Tall and lean, fond of his powdered wig and many-sided hats, Don Diego de Zama (Daniel Giménez Cacho) cuts a figure of power and importance, but every frame of Lucrecia Martel’s Zama undermines his stature. Zama is a full-blooded Spaniard, and as an assistant magistrate on a long administrative posting in Asunción, Paraguay, he serves the king of a colonial power he’s never set foot in. A functionary who serves no evident function, he files the occasional incident report and spends most of the film adrift or simply waiting. The first time we see him, Zama looks across a sweeping frame out toward open water. He shifts his posture a few times, attempting to look important or purposeful, until he realizes that no one’s watching him.
Just like the great 1956 Antonio di Benedetto novel it’s based upon, the film is both sympathetic to and teasing of Zama’s impotence. His personality is as confused as his identity; he straddles multiple nations without quite belonging to any of them. Though Zama is both an embodiment and a deadpan critique of colonialism and its attendant violence, slavery, and racism—themes that reverberate through Martel’s more modern works about domesticity and class unrest, like La Ciénaga and The Headless Woman—he’s also a sap who’s drawn a poor lot. All that he desires is a transfer to bigger, whiter, more cosmopolitan environs, but his co-workers are constantly outmaneuvering him. Increasingly, the natives are too: The first word spoken in the film is “voyeur,” an exclamation and false accusation levied at Zama by a group of women bathing in mud on the beach. He wasn’t looking at them, but they chase him away anyway, grasping at his ankles as he scampers off.
How strange and apt that the year’s most sensorially and ideologically dense film is also a comedy of microaggressions, built on the minor workplace humiliations of a pencil-pusher in the 1790s. Zama requests a transfer recommendation, and his mercurial boss changes the subject; Zama is directed to censure his younger co-worker (Juan Minujin), who’s subsequently promoted and begins sleeping with the only woman (Lola Dueñas) who draws Zama’s interest. Our hero’s sense of dislocation is purgatorial, as Martel and cinematographer Rui Poças set Zama off to the side of ingenious, multiplanar compositions that render him a curiosity in a tableau of wonders. Martel’s typically detailed, immersive sound design heightens the confusion, as off-screen gunshots are ignored and the overwhelming titter of birds and insects carries over across cuts that may represent gaps of hours, weeks, or years. The noise only quiets for flares of anachronistic score: a few bars of 1950s guitar pop or, in moments when Zama can glimpse a happy future for himself, a weird reverberant whistle that hangs in suspended animation.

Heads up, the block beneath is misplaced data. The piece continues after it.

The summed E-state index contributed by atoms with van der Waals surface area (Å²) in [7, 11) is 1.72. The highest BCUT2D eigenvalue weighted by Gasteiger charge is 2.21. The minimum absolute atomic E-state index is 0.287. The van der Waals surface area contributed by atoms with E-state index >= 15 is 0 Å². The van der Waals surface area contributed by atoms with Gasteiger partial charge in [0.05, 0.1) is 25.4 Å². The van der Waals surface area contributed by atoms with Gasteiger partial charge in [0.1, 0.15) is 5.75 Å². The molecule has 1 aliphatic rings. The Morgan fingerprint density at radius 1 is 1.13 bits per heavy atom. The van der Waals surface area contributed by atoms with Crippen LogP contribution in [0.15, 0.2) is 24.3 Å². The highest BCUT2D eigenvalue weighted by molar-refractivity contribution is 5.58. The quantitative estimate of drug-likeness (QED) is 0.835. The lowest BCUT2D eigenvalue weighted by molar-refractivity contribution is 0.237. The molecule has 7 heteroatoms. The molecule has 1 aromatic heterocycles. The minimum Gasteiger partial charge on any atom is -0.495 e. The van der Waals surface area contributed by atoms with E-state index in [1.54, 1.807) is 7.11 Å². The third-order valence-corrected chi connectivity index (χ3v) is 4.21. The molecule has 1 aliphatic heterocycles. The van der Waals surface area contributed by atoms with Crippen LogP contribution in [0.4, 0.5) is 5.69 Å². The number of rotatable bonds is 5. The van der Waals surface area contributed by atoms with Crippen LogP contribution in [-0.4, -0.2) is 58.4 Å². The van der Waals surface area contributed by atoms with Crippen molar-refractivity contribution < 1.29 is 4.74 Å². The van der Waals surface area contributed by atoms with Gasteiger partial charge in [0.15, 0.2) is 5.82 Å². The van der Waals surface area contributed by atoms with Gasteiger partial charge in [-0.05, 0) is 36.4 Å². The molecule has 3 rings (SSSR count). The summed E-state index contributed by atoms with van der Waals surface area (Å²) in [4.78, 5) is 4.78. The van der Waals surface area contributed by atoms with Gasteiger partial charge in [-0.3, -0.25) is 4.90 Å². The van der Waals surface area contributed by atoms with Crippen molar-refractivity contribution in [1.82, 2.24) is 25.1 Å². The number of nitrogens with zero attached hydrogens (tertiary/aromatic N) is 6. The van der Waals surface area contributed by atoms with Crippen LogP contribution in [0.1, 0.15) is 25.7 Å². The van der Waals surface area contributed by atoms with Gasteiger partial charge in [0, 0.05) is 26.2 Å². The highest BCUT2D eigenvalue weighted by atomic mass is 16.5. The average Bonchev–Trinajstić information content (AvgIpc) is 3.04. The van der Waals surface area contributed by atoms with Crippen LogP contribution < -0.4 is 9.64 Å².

Zama’s uncanny visual humor is reminiscent of Miguel Gomes’s Tabu and João Pedro Rodrigues’s The Ornithologist, which are also shot by Poças and approach the legacy of colonialism from a strange angle. What distinguishes Martel’s film from those others is how bluntly its comedy informs its politics. The narrative takes place just before a revolution that united South American Creoles, slaves, and natives against their Spanish oppressors. At once oblique and straightforward, the film uses image and sound to posit this revolt as an inevitability without ever speaking a word about it. Zama’s size is diminished by natural rock formations, and shadowy heads and limbs always seem to be wandering by the camera in front of him. To the back of the frame, slaves and natives regard Zama quizzically or merely go about their business. Sometimes llamas, horses, giant dogs, and ostriches pop into view, similarly indifferent to his plight and his gradually waning sense of authority.
This dazzling visual schema transforms almost imperceptibly over the course of the film, as does the reputation and identity of a revolutionary, Vicuña Porto, opposed to Spanish rule. Early on, Porto is thought dead (Zama’s boss wears his shriveled ears around his neck like a charm), but in the film’s quietly fevered final scenes, he becomes a chimeric force—perhaps an absent charismatic leader, or maybe one of Zama’s fellow travelers. One of these men, played with impish villainy by Matheus Nachtergaele, may actually be Porto—or he may, like Zama, be a disillusioned functionary who’s abandoned his post in search of action and influence. It scarcely matters, because power is indifferent to hierarchy in the film; it’s often a shameless product of posture, the willingness to demonstrate it whether or not you’ve earned it.
Zama, a company man somewhat oblivious to the internecine maneuvering in his midst, never figures out how to behave. If he learns anything over the course of this extraordinary film, it’s that concepts as foundational as identity and possession can be illusory: Zama’s furniture belongs to the Spanish crown, and his ostensible subjects reject or ignore his every entreaty. Martel at least seems to offer him some release through this revelation. Her compositions gradually broaden in scope, encompassing more and more unfettered land, while local warriors painted in red move through the frame in packs that expand by the shot. In its gruesome but strangely tranquil final scenes, both Zama and the film seem to succumb to a quiet sort of fever, drifting away from history and into a land without borders.